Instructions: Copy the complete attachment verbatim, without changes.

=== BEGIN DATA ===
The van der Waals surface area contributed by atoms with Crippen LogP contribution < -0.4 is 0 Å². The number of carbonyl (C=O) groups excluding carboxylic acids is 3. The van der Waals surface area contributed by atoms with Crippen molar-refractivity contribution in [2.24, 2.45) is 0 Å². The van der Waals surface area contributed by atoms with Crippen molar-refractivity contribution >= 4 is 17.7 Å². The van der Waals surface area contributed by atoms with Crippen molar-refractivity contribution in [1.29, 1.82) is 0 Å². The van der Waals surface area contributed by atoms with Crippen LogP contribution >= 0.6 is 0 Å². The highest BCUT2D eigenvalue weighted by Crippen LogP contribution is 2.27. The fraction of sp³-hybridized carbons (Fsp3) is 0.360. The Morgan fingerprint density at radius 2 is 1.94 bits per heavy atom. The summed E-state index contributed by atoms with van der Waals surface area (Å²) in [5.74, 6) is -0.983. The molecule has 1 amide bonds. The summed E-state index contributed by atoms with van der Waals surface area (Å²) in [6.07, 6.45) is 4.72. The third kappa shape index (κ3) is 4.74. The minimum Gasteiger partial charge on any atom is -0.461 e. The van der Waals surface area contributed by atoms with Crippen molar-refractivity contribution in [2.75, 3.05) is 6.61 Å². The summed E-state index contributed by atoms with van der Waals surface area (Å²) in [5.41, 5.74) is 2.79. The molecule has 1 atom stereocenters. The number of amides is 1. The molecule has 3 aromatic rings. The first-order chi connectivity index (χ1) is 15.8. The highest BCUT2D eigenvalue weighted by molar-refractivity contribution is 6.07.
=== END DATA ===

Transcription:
The van der Waals surface area contributed by atoms with Crippen LogP contribution < -0.4 is 0 Å². The number of carbonyl (C=O) groups excluding carboxylic acids is 3. The van der Waals surface area contributed by atoms with Crippen molar-refractivity contribution in [2.24, 2.45) is 0 Å². The van der Waals surface area contributed by atoms with Crippen molar-refractivity contribution >= 4 is 17.7 Å². The van der Waals surface area contributed by atoms with Crippen molar-refractivity contribution in [1.29, 1.82) is 0 Å². The van der Waals surface area contributed by atoms with Crippen LogP contribution >= 0.6 is 0 Å². The highest BCUT2D eigenvalue weighted by Crippen LogP contribution is 2.27. The fraction of sp³-hybridized carbons (Fsp3) is 0.360. The Morgan fingerprint density at radius 2 is 1.94 bits per heavy atom. The summed E-state index contributed by atoms with van der Waals surface area (Å²) in [5.74, 6) is -0.983. The molecule has 1 amide bonds. The summed E-state index contributed by atoms with van der Waals surface area (Å²) in [6.07, 6.45) is 4.72. The third kappa shape index (κ3) is 4.74. The minimum Gasteiger partial charge on any atom is -0.461 e. The van der Waals surface area contributed by atoms with Crippen molar-refractivity contribution in [2.75, 3.05) is 6.61 Å². The summed E-state index contributed by atoms with van der Waals surface area (Å²) in [5.41, 5.74) is 2.79. The molecule has 1 atom stereocenters. The number of amides is 1. The molecule has 3 aromatic rings. The first-order chi connectivity index (χ1) is 15.8. The highest BCUT2D eigenvalue weighted by molar-refractivity contribution is 6.07.